Like most exhibitionnist web-dweller, I’d prefer trust; but honnestly, most people who have used the mail call-back feature in Microsoft Exchange (me included) liked it: it allowed to invisibly improve your output, usually in a professional context i.e. not have your boss bother with your initial clumsiness — but that was dependant both on the context (no scripting features, no Xobni-like mail statistical, no security against external threats) and the implementation: limiting the tool to unopened e-mail was a stroke of genius. It obviously wouldn’t scale with automated responses and e-mail-forms, but internally, it’s great to have.

    If we let users declare the information that they are comfortable to call back, you’ll have more information; of course not letting them the choice, or even set an open default setting, might force some into more sharing then they would have otherwise, and they *might* like it — but serendipity doesn’t impress anyone, while it is far more likely that a random accident will (wrongly) set aflame a moral panic around how wrong are Facebook settings. I might have the last few years of media coverage on my side on this one.

    Of course, if a friend refuses to give me permission to automagically update my Address Book with his Facebook changes, it will become what it always has been: a trust issue that needs to be addressed at the social level; if someone somehow wants to prevent me from calling him, that’s his loss anyway.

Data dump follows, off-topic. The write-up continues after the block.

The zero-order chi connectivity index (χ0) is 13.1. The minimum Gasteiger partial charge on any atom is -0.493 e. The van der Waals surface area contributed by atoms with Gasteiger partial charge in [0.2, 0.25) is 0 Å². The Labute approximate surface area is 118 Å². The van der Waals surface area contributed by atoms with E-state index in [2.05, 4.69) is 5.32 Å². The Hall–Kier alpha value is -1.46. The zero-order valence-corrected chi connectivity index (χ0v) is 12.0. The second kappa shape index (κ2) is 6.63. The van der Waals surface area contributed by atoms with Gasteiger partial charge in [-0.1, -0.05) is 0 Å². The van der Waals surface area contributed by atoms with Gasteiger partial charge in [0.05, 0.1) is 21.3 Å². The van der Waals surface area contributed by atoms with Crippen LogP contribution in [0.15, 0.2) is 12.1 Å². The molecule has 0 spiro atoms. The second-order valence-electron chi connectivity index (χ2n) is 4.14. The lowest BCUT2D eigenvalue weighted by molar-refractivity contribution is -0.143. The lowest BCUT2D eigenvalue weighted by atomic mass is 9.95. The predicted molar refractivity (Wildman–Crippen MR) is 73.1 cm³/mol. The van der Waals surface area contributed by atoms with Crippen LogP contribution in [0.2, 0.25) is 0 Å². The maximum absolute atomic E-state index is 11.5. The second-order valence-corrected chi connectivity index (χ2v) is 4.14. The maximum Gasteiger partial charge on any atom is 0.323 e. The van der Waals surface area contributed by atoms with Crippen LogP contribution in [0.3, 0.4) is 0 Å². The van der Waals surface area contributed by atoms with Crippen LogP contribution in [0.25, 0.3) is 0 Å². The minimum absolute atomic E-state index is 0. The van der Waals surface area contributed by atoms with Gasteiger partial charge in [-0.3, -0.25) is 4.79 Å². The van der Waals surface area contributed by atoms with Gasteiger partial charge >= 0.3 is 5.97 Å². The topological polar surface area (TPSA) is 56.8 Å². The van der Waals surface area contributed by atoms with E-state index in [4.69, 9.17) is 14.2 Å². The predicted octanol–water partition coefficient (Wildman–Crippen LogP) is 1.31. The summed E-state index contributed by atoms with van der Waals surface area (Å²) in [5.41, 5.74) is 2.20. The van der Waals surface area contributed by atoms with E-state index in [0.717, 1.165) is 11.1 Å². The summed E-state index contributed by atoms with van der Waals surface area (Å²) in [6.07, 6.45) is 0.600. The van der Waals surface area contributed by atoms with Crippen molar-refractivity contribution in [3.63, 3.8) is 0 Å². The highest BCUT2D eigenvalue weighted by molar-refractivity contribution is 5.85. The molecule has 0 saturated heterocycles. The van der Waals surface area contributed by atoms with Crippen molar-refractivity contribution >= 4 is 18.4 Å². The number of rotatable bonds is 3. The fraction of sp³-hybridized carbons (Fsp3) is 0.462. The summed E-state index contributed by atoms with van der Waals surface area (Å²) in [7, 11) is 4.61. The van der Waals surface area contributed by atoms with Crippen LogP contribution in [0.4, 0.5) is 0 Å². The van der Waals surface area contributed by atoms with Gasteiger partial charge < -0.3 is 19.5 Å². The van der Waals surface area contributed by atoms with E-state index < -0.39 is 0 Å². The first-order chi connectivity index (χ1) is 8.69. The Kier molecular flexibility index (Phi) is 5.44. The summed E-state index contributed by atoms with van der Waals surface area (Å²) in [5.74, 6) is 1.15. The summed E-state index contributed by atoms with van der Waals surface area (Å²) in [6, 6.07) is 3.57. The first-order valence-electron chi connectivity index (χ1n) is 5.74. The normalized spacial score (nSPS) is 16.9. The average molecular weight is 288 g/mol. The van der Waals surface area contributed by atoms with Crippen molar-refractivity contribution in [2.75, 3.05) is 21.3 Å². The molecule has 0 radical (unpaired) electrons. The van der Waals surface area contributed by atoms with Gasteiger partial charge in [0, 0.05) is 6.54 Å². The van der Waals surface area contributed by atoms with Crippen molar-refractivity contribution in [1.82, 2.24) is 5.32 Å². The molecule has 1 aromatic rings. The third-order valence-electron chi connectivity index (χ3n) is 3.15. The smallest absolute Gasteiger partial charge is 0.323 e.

Making that information more visible might stirr more drama between weak ties; and we don’t need that more then any other drama avoided by Facebook’s discretion around severed links, etc. so I’d argue against making that information attributable or aggregated into stats — but this is a different issue.

    That main issue with letting both option (or more, if you want to allow flexibility by bit of information and group of friends) is designing the privacy control board—but I do believe that this is something that we can overcome.

  7. I actually think it depends on the content and context. I guess only few people think they can delete an email they just sent out. And the same is the thinking probably for messages sent from user A to user B. But what about my photos I publish on my website in a password protected area which can only be accessed by 3 people? I could delete it and it’s gone and nothing is public as long as I trust those 3 people and they are worth that trust.